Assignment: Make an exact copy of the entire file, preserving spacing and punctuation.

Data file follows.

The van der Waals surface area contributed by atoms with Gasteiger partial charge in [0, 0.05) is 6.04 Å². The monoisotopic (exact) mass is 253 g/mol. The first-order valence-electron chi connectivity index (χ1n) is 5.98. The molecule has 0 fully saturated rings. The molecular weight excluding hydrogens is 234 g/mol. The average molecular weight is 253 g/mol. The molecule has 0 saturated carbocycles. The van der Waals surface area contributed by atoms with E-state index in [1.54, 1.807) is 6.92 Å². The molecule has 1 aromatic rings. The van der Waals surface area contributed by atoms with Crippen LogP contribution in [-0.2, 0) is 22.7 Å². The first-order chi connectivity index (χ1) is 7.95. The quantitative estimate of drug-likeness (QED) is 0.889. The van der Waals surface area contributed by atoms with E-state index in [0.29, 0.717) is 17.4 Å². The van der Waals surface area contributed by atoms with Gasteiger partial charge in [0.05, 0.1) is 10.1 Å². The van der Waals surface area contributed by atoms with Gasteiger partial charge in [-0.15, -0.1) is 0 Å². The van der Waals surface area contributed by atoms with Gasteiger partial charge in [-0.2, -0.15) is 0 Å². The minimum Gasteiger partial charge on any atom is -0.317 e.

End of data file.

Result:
The van der Waals surface area contributed by atoms with Gasteiger partial charge in [0, 0.05) is 6.04 Å². The monoisotopic (exact) mass is 253 g/mol. The first-order valence-electron chi connectivity index (χ1n) is 5.98. The molecule has 0 fully saturated rings. The molecular weight excluding hydrogens is 234 g/mol. The average molecular weight is 253 g/mol. The molecule has 0 saturated carbocycles. The van der Waals surface area contributed by atoms with E-state index in [1.54, 1.807) is 6.92 Å². The molecule has 1 aromatic rings. The van der Waals surface area contributed by atoms with Crippen LogP contribution in [-0.2, 0) is 22.7 Å². The first-order chi connectivity index (χ1) is 7.95. The quantitative estimate of drug-likeness (QED) is 0.889. The van der Waals surface area contributed by atoms with E-state index in [0.29, 0.717) is 17.4 Å². The van der Waals surface area contributed by atoms with Gasteiger partial charge in [0.05, 0.1) is 10.1 Å². The van der Waals surface area contributed by atoms with Gasteiger partial charge in [-0.15, -0.1) is 0 Å². The van der Waals surface area contributed by atoms with Gasteiger partial charge in [-0.2, -0.15) is 0 Å². The minimum Gasteiger partial charge on any atom is -0.317 e.